Robert Murtland, from the Foyle Civic Trust, and Ulster-Scots poet, Wilson Burgess, were amongst those who made a pilgrimage to Aghadowey on Monday to honour the ‘Moses of the Scotch-Irish,’ Rev James McGregor.
An Ulster History Circle Blue Plaque commemorating the achievements of the pioneering minister, who led his congregation to the North American colonies in the early 18th century and founded the town of Londonderry there, was unveiled at Aghadowey Presbyterian Church by the US Consul General, Gregory S Burton, and the current clergyman Rev Robert Kane.
Mr Murtland travelled with Derry, New Hampshire’s official Town Historian, Richard Holmes and his wife, Carol Holmes, who had brought pieces of wood from Rev. McGregor’s old New Hampshire home for the occasion.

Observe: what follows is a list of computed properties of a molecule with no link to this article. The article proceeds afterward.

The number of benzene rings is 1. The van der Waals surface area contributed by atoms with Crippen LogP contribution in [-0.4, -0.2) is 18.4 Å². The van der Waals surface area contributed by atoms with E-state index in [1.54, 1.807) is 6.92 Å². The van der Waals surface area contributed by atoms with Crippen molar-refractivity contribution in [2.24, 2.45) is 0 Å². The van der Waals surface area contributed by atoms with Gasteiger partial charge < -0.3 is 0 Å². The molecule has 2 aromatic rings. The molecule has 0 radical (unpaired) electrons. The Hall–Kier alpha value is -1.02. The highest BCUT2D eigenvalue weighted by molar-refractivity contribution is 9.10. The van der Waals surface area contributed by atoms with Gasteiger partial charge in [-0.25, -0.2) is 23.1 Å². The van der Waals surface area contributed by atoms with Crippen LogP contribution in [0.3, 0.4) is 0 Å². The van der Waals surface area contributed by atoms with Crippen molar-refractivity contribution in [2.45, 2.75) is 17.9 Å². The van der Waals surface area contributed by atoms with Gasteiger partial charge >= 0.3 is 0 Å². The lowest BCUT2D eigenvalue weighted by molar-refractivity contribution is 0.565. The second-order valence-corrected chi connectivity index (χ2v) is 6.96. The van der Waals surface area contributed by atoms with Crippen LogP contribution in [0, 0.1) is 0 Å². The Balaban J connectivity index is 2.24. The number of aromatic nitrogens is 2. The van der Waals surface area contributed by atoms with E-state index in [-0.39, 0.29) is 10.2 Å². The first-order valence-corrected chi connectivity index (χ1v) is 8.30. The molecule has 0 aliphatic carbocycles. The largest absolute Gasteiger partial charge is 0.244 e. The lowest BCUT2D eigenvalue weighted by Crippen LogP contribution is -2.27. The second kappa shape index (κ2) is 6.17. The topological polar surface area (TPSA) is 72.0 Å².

Mr Murtland also brought a banner and items from the ‘Global Derry-Londonderry’ exhibition, which celebrates the Irish and Ulster Scots diaspora from this city and our links with all the Londonderrys and Derrys around the globe.
Mr Burgess, who lives in Londonderry, but hails from Aghadowey, paid tribute to the iconic pioneer, imagining him “speaking a few hundred yards from here on Gospel Hill, to the families, who were going with him to America, as they took a last look at Aghadowey Meeting House.”
He then quoted from what’s believed to have been Rev. McGregor’s last words to his flock on Ulster soil.
“Episcopalian landlords in Aghadowey now abed; Shall think themselves accursed wherein they lay; And hold their own lives cheap when any speak; That sail with me on this life changing day.”